• When covering suicide in courses on counseling, sociological theory related to Durkheim’s book, or in other courses related to other materials, I often have students listen to and view videos for songs about suicide from different decades and seek to situate these artifacts into the arguments or studies we are reading (for example, which forms of suicide outlined by Durkheim fit this or that song). Here are some songs that have worked well for this:
    • Billie Holiday – gloomy Sunday
    • Billy Joel – you’re only human
    • Pearl Jam – Jeremy (also useful for talking about gun violence and school shootings)
    • Brandi Carlile – that year


  • When discussing police brutality, racism over time, racialized violence, racial justice movements, and other aspects related to violence and inequalities, I often use songs about violence and inequalities over time to demonstrate just how consistent this issue has been – even in popular culture captured by the arts – over the past few decades. To this end, I generally have students look at / listen to songs from different decades going back at least to the 1970’s that all have very similar storylines concerning violence and inequalities (especially related to police and race).  Here are some examples I have used to demonstrate this similarity over time (note that I intentionally use songs that got some mainstream exposure, which I can then have students look at and discuss and I intentionally use songs from different genres so students see the same argument coming from different groups or social locations in society):
    • 1970’s – Gil Scott Heron – no knock, Junior Murvin – Police and Thieves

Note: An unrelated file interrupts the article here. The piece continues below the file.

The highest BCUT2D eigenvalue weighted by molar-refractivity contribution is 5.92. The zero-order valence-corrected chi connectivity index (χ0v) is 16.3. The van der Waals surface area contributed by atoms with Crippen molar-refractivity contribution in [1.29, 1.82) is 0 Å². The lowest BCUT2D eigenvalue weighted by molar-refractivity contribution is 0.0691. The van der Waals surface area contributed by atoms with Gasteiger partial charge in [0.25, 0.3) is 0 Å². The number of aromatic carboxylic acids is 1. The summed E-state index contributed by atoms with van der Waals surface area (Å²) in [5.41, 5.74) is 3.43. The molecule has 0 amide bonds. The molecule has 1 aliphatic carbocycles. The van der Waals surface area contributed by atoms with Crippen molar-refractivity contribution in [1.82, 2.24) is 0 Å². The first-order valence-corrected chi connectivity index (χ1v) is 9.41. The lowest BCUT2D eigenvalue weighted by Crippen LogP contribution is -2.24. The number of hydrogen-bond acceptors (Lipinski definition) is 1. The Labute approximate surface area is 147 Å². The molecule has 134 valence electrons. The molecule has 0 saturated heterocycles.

• 1980’s – the Clash – Know your rights and the Violators – Summer of 81
    • 1990’s – 2pac – Trapped, Sinead O’Connor – Black boys on mopeds, Pearl Jam – WMA, Rage against the machine – Killing in the name, KRS One – Sound of da Police, Ice Cube – Who got the camera, and Bruce Springsteen – American Skin (41 shots)
    • 2000’s – Dead Prez – Cop Shot, G Unit – Straight outta Southside, Talib Kweli – the Proud, and Chamillionaire – Ridin’
    • 2010’s – Killer Mike – Don’t die, Lauryn Hill – Black Rage, Beyonce – Formation, Usher – Chains, Run the Jewels – Early


  • Throughout my gender class and classes about the social construction and experience of gender in society, I often have students listen to songs that tackle questions about gender we are covering in our readings and compare the songs to the scholarly literature. I have used too many songs to count for this over the years, but here are some I’ve been using of late (I also use this to lead into discussions of gender and music related to who does and who does not get mainstream attention among artists as well as what topics do and do not often get much mainstream attention in music):
    • Neko Case – man
    • Mindy McCreedy – Guys do it all the time
    • Ani Defranco – not a pretty girl
    • Alice Cooper – only women bleed
    • Arie – video
    • Soko – who wears the pants
    • Antony and the Johnsons – for today I am a boy
    • Dolly Parton – just because I am a woman
    • Nina Simone – four women
    • Beyonce – Flawless
    • Jenny Lewis – Just one of the guys
    • Neko Case – Margaret versus Pauline




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The Society for the Study of Symbolic Interaction (SSSI) is an international professional organization of scholars interested in the study of a wide range of social issues with an emphasis on identity, everyday practice, and language.
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4 Responses to Teaching Sociology with Music…Some Examples

  1. Jerome Krase says:

    good logic also for visual and other senses. thanks. i’m teaching a seminar on the sixties in nyc and will use music to set tones for the periods iconic events…

  2. Pingback: Soundtracking Existence | Symbolic Interaction Music Blog

  3. Joseph says:

    So many great examples in this post. I love that you’ve included Rage Against the Machine. Zack de la Rocha is one of the most proficient songwriters I know when it comes to tackling social inequalities. Serj Tankian and Daron Malakian from System of a Down are also great at this type of song writing.